Former Pennsylvania Attorney General Kathleen Kane was sentenced on Monday to between 10 and 23 months behind bars after being convicted on nine counts of perjury, obstruction of justice, leaking grand jury documents to a local paper in an effort to embarrass political enemies, and then lying about it under oath.
Kane was the Democrat’s fair-haired child when she became the state’s first female and first Democrat to be elected to the office of attorney general in 2012. She won the election in a landslide, and rumors began to circulate suggesting she might run for the Senate. She rode into office with endorsements from former President Bill Clinton and the Philadelphia Enquirer.
During her campaign she promised, if elected, to determine if her predecessor had drawn out his investigation into the Penn State sexual abuse scandal for political reasons. She kept her promise, but in the process of finding that there was no political motivation behind the three-year-long investigation, she uncovered crude, rude messages and pornographic websites being disseminated and viewed between and among top state officials.
Termed “Porngate” by the press, she started exposing the e-mails slowly, over time, causing much embarrassment among the senders and receivers, resulting ultimately in many of them resigning their positions. The downfallen politicians included a Pennsylvania environmental secretary, a state police commissioner, and a Pennsylvania Supreme Court justice, along with several former officials in the AG office.
Marc Levy, writing on the mess for the Associated Press, condensed it as best he could into this summary, dated November 5, 2015:
On the campaign trail, [Lane] promised to investigate why it took her Republican predecessors three years to charge Jerry Sandusky, the former Penn State assistant football coach convicted of sexually abusing boys, and whether politics played a role.
After Kane took office, a special appointee concluded that the Sandusky case had not been dragged out for political reasons. But the inquiry unearthed a trove of office emails containing porn and jokes about women and minorities that many found offensive.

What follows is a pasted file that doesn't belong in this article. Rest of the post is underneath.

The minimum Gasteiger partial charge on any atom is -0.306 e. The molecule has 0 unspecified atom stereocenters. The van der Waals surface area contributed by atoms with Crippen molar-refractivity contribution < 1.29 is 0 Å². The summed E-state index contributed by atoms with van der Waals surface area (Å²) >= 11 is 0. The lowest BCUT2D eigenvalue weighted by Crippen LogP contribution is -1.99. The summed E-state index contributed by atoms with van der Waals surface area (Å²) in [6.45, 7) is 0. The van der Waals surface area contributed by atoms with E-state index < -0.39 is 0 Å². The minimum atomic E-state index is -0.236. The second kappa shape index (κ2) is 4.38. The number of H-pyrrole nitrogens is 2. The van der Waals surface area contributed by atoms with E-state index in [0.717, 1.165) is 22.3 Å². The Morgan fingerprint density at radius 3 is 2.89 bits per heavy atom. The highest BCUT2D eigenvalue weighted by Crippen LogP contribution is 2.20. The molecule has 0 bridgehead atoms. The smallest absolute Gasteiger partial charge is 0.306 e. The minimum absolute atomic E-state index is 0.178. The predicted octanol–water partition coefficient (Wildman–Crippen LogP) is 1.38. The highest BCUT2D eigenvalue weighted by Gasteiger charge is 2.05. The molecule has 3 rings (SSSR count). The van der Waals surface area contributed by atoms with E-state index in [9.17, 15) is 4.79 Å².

Kane’s criticism of the Sandusky prosecution also triggered a bitter feud with investigators who handled the case, and in 2014, authorities say, she leaked confidential grand jury information to the Philadelphia Daily News in an attempt to show that two of them had bungled a corruption investigation.
Kane was charged in August with obstruction, perjury and other offenses. No trial date has been set.
As authorities began building the leak case against her, Kane started releasing chains of emails, saying the misconduct allegations against her were concocted by a corrupt old-boy network inside law enforcement to stop her from exposing their raunchy email ring.
Montgomery County (Pa.) District Attorney Kevin Steele summed up the case:
It seemed that we had somebody [Kane] who felt that she was above the law, and that’s not the case because no one is above the law. We are a very honorable profession here. We have rules that we have to abide by, and there are no exceptions to that….
During her tenure as attorney general, Kane behaved in a paranoid manner and repeatedly misused her official authority to advance her personal vendettas.
Upon learning of her conviction, Kane posted a $75,000 bond and remains free while she appeals her sentence. What is clear is that she will likely soon have plenty of time to ponder a question similar to one being posed nationally: “Why am I serving time for alleged charges that are much less serious than those attributed to Hillary Clinton? If it’s true that Steele is right, that 'no one is above the law,' then why isn’t Hillary going to jail along with me?”